Taoiseach urged to declare homelessness national emergency

Plans in place to move homeless families to commuter towns during papal visit

Margaret Cash and six of her children - aged between one and 11 - stayed at Tallaght Garda station after emergency homeless services were unable to find beds for them.


The Government has defended its response to the housing crisis as it emerged families seeking emergency accommodation will be placed in commuter towns for the duration of the papal visit.

Political parties and homeless charities called for Taoiseach Leo Varadkar to call the housing crisis a national emergency after a homeless mother, Margaret Cash, and six of her children were forced to sleep overnight in a Garda station on Wednesday night.

However, Minister for Housing Eoghan Murphy insisted the Government was doing all it could to address the deficiencies and pledged to establish 400 additional family units to assist homeless families living in emergency accommodation.

Responding to the case of Ms Cash, Mr Murphy said there is clearly urgent need for a review of how State agencies deal with families who present late at night in need of emergency accommodation.


While he stressed there was some availability on Wednesday night, the case had highlighted a need “for better communication between the Dublin Regional Homelessness Executive, our partner organisations and State agencies to ensure families can be accommodated”.

In a statement to The Irish Times, he insisted addressing “homelessness is a priority for Fine Gael and we are absolutely committed to increasing the delivery of housing to ensure that we can deliver solutions for those experiencing homelessness”.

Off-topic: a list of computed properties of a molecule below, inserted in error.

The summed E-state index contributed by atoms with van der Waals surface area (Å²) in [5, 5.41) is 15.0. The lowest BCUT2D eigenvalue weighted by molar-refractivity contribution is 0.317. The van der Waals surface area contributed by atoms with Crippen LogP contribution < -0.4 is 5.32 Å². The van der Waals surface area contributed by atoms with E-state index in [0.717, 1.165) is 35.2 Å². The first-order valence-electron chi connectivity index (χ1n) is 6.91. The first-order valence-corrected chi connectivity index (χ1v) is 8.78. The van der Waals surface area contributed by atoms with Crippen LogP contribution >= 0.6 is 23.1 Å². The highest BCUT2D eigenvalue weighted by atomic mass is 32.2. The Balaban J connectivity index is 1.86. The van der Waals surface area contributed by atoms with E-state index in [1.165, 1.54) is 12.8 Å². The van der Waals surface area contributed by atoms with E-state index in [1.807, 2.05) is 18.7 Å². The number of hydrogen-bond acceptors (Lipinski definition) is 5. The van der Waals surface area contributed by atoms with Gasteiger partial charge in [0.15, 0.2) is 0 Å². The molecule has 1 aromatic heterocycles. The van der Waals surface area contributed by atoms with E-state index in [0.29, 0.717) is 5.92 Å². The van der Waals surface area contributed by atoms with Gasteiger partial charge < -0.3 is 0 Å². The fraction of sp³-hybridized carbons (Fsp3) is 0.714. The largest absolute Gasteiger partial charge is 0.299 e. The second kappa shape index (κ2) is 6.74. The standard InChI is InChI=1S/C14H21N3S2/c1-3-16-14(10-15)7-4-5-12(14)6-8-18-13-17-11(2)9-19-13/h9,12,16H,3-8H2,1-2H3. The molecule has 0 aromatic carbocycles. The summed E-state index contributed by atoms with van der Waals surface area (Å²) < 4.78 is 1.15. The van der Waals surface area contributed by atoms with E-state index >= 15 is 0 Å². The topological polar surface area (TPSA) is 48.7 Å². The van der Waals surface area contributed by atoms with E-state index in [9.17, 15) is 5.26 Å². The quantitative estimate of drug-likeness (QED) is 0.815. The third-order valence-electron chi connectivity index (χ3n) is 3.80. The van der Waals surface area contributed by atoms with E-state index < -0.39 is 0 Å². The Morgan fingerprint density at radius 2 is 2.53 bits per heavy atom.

“We must not forget that the current crisis is the long sting in the tail of the collapse of our economy and construction sector. We had to rescue the economy first and now that that is in a good position we can continue to invest greater resources in housing.”

Meanwhile, the Minister for Housing has confirmed “contingency plans” are being put in place for Pope Francis’s visit at the end of the month.


The Irish Times has learned this will involve families moving to commuter towns and being transported to and from the city.

The Dublin Region Homeless Executive (DRHE) said it has been working closely with emergency accommodation providers and has pre-booked rooms and facilities for the weekend of the papal visit.

Fianna Fáil spokesman on housing Darragh O’Brien said the crisis was a stain on Irish society and called for the Government to establish a taskforce to report within a manner of weeks on how to address the issue of child homelessness.

Sinn Féin, meanwhile, has said it will not table a motion of no confidence in Mr Murphy despite threatening to do so in recent weeks.

A party spokesman said Fianna Fáil had made it clear it would not support it and therefore was “doomed to failure”.